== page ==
But I think there are two areas, at least, where the international community needs to, let's say, pull their heads out of the sand and see what is really going on, listen to the voice of reality on the ground. The first is to stop trying to be so evenhanded that you become totally ineffective. We keep on hearing -- in these diplomatic missions we are visiting this week, we keep on hearing: Both parties must fulfill their obligations to the CPA. Well, of course, that's true. But the reality is that one party is fulfilling, or trying to fulfill, its obligations to the CPA.
And where it's failing, it's usually due to lack of capacity, not to lack of will. And the other party is failing deliberately and in a very systematic way to fulfill its obligations. And then when we do get this impasse where the two sides disagree, we get told to compromise.
And yet, as Archbishop said very clearly, the compromises were made five years ago. The CPA is not a perfect agreement for either side, but it is a compromise which was signed by both sides and accepted by both sides. And President Salva Kiir, when he was here a couple of weeks ago, he said, why is it that when compromises come up again, it's always the south that is expected to make the compromise?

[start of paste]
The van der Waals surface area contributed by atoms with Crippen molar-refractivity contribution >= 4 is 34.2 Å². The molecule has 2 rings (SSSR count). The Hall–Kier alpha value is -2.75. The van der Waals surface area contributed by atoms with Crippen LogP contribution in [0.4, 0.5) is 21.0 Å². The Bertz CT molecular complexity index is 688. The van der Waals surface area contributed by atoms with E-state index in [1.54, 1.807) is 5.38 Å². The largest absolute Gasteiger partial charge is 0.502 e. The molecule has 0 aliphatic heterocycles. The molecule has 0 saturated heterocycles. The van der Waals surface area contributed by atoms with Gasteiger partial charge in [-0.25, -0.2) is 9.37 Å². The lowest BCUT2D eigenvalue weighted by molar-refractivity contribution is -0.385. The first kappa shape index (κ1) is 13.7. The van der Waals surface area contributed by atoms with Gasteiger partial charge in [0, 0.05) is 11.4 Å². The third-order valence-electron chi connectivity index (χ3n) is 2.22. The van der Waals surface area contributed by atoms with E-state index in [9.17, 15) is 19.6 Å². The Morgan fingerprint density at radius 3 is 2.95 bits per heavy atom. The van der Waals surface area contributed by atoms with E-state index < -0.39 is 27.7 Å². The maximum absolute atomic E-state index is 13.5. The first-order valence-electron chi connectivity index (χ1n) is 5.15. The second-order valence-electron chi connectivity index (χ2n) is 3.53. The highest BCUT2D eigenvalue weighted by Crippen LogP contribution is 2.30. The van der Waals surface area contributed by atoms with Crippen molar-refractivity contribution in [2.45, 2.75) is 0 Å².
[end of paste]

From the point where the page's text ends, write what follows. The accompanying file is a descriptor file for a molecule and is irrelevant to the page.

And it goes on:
And in some of our other talks, our bishops have pointed out to people these compromises are not just political games. We're talking about the lives of people on the ground and we're talking about the human dignity of people on the ground when we talk about these compromises.
So, stop being even-handed. Recognize -- again, as the bishop said earlier, point the finger at the party which is failing.